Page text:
Some of you use Google’s Feedburner system to get notified of posts here and other blogs. Unfortunately, Google has deprecated Feedburner and no long supports it (and hasn’t since 2012). I’ve begun to notice a lot of errors crop up (not just here but from other blogs) from Feedburner emails.
As a result, I’ve removed all subscription links to Feedburner from this website. You can subscribe through RSS feeds (if you prefer), email, or any social networking. It all works easily. There are subscriptions links in the column to the left (or right, I may make a change).
Try to do it soon, so you’re always up-to-date on snarky skepticism.
Too many people use Google as their definitive scholarly source of information on controversial and scientific topics. Sometimes these researchers only read the 156 character meta-description, the short blurb of an article that you see in Google search results, before deciding to read it or not.
This is not the way to critically analyze information.
A few days ago, a fellow pro-science person was concerned about a tweet she received. Her antagonist was claiming that if my friend had all that time to tweet, then she obviously wasn’t working in academics as she claimed.
I have a Twitter feed that flies across the top right corner of my screen. I have over 1200 followers, and I follow the tweets well over that number. I have varied interests, but to be honest, there are too many tweets. I only respond or retweet things I happen to see when I look up to that upper right corner of my computer’s screen. I know I miss some good stuff. But I think I find a few dozen every day that lead me to read news articles or peer-reviewed journals. Occasionally, I run across a Tweet that makes me laugh or think.
Yes it takes time, but from the moment I wake up until I go to bed, I’m reading, writing, texting/messaging other scientists for ideas. We discuss books we’ve read. All of us in science writing work very hard to get where we are, which cause an epiphany bout the science deniers. I have a theory about their behavior and dismissal of science. I cannot be sure it applies to everyone; for example, there are some seriously deranged people who blame everything in science on Reptilians, Illuminati, Jews, and the US Government (run by Jews I suppose). There’s no logic with those types. Continue reading “The false ideology of science deniers–research is easy”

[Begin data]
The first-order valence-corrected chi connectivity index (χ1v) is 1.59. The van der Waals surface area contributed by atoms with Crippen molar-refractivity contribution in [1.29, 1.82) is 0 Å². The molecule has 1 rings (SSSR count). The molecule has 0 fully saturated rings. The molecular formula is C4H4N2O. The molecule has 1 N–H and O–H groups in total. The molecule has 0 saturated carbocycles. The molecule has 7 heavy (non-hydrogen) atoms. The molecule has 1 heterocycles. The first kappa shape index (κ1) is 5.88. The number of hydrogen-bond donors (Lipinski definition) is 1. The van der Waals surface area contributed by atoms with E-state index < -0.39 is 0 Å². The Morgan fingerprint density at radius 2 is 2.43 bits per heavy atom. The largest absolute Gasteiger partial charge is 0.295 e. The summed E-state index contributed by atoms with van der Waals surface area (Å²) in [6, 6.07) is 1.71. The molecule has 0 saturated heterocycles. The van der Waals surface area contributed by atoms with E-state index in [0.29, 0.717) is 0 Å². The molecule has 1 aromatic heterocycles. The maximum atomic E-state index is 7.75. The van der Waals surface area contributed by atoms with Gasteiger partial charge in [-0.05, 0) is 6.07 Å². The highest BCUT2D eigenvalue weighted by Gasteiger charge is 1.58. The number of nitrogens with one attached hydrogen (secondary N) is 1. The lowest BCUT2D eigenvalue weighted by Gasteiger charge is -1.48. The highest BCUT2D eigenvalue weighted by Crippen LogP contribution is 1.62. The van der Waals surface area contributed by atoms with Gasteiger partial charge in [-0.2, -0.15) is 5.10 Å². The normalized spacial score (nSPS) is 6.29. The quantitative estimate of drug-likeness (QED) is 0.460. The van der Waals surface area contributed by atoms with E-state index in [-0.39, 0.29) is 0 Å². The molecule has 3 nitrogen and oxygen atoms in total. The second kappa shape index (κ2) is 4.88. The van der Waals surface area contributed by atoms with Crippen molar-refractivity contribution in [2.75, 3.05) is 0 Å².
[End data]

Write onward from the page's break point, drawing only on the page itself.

I’ve been told that I need to quit relying on the peer-reviewed journals for my scientific knowledge, because they are paid for by Big Government, Big Pharma, Big Agra, Big Hebrew and Big Whatever. They’re all just big with every single person involved dedicated to providing information to fool the people of earth.
Apparently, the only acceptable type of research is doing it yourself using Google. Or in a pinch, Bing.
As I’ve discussed previously about homeopathy, there is absolutely no evidence that it does anything but quench thirst, since the basic principles of homeopathy is that. And even then, there are much cheaper methods to quench thirst, like getting water from your tap.
Not that it should surprise anyone, but it’s been reported that a consortium of homeopathy companies in Germany have been paying a “journalist” over $50,000 to set up and run a set of websites to criticize a UK academic, Professor Edzard Ernst, one of the world’s leading scientific skeptics of the lack of scientific viability of alternative medicine, specifically homeopathy. The original article, Schmutzige Methoden der sanften Medizin (or the Dirty Tricks of Alternative Medicine) was published in a German newspaper, described how the these companies, who manufacture homeopathic sugar pills, funded a journalist named Claus Fritzsche to denigrate any critics of homeopathy. He focused on Professor Ernst, by attacking him for being partisan, biased and incompetent, on several of these websites. He then linked them together in order to raise their Google ranking, so that any search for Professor Ernst and homeopathy would put these websites high on any list of Google hits. Continue reading “Homeopathy companies pay journalist to attack anti-homeopathy academic”